Minority business pioneer Pauline Brooks dies at 80 Her boutique at Mondawmin Mall opened in 1967

April 25, 1996|By Robert C. Hilson Jr. | Robert C. Hilson Jr.,STAFF WRITER

On the family room wall of Pauline Brooks' Northwest Baltimore home -- nearly lost among numerous other awards and tributes -- hangs a small plaque. But the honor is one she most adored.

"The First Negro Businesswoman To Develop A Boutique In A Major Shopping Center," reads the plaque, given in February 1968 by the Baltimore office of the Council for Equal Business Opportunities (CEBO) shortly after Ms. Brooks opened her shop in the Mondawmin Mall.

"She was proud of that," said her daughter, Paula Brooks-Leftwich. "It took a lot of nerve to do what she did."

Mrs. Brooks, who died Saturday at 80 of heart failure, was indeed full of nerve. But she was also full of elegance, persistence, class and a certain ladylike business savvy.

At a time when department stores didn't always allow blacks to try on clothes before purchase, and shops in black communities generally sold garments of considerably lesser quality, Pauline Brooks opened a small dress shop on the upper level of Mondawmin Mall that offered fashionable, quality clothing for black women.

She selected each of her dresses and ensembles at some of the better New York garment houses.

"Pauline Brooks in Mondawmin was the place for black women to find something chic that you knew no one else would be wearing," said Cynthia Woodyear, a longtime customer. "Not only did her place serve as a necessity for black women, but she made you feel good there.

"She was a trendsetter for a lot of other boutiques that cater to blacks these days, as well as for blacks."

Born Pauline Bartz in Staunton, Va., she moved to Baltimore when she was 5. Her four siblings were born in Virginia because their mother firmly believed that "you wouldn't amount to anything if you weren't born in Virginia," Ms. Brooks-Leftwich said.

Mrs. Brooks graduated from Frederick Douglass High School in 1933 and worked domestic jobs for several years before taking business courses at the former Cortez Peters Business School in Baltimore in the early 1940s.

She married W. Bernard Brooks in 1936. He died in 1955. In 1970, she married Arthur Amis, who also died. Since 1967, Mrs. Brooks had lived in the Ashburton community of Northwest Baltimore.

In 1952, she opened her first retail endeavor -- a corset shop in the basement of a string of businesses in the 2100 block of W. North Ave.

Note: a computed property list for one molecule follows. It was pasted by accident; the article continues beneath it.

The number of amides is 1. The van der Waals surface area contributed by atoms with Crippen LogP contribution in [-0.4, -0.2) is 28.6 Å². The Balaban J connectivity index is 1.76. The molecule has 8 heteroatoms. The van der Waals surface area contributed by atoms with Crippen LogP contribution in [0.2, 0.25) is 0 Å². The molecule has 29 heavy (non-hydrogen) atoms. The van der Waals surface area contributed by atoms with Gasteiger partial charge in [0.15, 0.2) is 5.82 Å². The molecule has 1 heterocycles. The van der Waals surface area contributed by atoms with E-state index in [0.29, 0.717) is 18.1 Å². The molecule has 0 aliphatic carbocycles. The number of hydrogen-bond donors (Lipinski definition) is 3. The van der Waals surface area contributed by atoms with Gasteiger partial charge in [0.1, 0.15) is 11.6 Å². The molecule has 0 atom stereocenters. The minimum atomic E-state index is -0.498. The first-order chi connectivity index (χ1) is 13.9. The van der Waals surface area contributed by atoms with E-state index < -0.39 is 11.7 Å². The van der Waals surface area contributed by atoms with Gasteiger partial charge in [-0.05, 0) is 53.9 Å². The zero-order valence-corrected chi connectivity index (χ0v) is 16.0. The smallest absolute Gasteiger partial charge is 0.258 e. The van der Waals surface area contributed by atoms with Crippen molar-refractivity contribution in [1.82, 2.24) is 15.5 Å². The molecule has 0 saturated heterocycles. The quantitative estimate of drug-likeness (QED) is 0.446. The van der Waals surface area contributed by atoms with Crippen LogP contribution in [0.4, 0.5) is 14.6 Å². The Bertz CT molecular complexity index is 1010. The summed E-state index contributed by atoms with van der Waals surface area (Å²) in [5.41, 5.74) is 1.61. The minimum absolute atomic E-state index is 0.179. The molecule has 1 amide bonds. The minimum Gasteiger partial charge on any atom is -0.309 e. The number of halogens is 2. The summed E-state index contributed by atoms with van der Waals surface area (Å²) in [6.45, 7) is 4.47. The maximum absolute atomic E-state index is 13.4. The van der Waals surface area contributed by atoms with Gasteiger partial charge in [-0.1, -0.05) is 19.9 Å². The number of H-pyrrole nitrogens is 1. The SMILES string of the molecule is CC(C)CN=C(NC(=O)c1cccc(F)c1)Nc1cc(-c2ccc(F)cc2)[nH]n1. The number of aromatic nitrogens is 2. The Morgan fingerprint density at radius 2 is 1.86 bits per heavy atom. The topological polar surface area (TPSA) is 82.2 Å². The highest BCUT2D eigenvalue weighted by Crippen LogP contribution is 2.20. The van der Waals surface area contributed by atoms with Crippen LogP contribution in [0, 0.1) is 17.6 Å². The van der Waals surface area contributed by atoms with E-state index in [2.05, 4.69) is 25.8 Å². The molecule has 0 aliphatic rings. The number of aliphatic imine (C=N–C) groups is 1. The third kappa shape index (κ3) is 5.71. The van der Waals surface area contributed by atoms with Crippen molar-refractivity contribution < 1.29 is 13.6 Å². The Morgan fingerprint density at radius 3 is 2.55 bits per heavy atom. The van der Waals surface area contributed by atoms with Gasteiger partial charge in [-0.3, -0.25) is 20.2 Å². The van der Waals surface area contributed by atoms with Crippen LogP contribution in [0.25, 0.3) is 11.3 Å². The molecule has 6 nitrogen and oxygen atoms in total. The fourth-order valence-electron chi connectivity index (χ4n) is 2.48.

"There wasn't a lot of money to give blacks to open [a] business, so you had to save up, and she did," Ms. Brooks-Leftwich said. "She was successful there. When she first opened, she went to New York and bought a line of clothing, came back and sold out and went back to buy more."

She sold women's wear from the North Avenue location until 1967, when she moved to Mondawmin Mall in West Baltimore. The move was done reluctantly.

"She didn't want to take on additional overhead," said Samuel T. Daniels, a good friend and, at the time, head of the Baltimore office of the CEBO, which was created to assist minority business owners. Mrs. Brooks was Baltimore CEBO's first client.

"We prevailed on her that it would increase the volume of her business and inspire others. She was a pacesetter," Mr. Daniels said. "She possessed a great deal of integrity."

Fred O'Neal, who has owned Mondawmin Photo in the mall since 1957, said a quality clientele shopped at Mrs. Brooks' boutique.

"She catered to the more affluent black woman. It was a quality type of store," Mr. O'Neal said, adding, "She was an eloquent lady. She was a lady's lady. She was like a school principal, because when she spoke, you listened."

While at Mondawmin, she formed a modeling troupe -- called the Fashionable Ones -- that traveled throughout the East Coast wearing fashions sold by Mrs. Brooks.

Roslyn Smith, who modeled for Mrs. Brooks from 1969 to 1981, said Mrs. Brooks hired black models mostly because they were shunned by white modeling agencies. "It was a great start for black models, because at that time there were no black models," Ms. Smith said.

The Fashionable Ones did a show once at a Washington hotel, and Ms. Smith recalls not wanting to wear some of the clothes.

"She told me, 'Remember, it's not for you, but for the audience. Somebody out there might like it,' " Ms. Smith said.

Mrs. Brooks was also a pioneer in fashions for large women.

"She believed that people dictated fashion, not the other way around," said Carla Lyles, a regular customer for more than 20 years.

"She thought that good clothes were not just for the skinny people on the street. Her eyes for fashion were her best asset. That quality died with her."

Services are scheduled for noon today at Douglas Memorial Community Church, 1325 Madison Ave.

In addition to Ms. Brooks-Leftwich, Mrs. Brooks is survived by a sister, Geneva France of Baltimore; and two granddaughters.

Pub Date: 4/25/96

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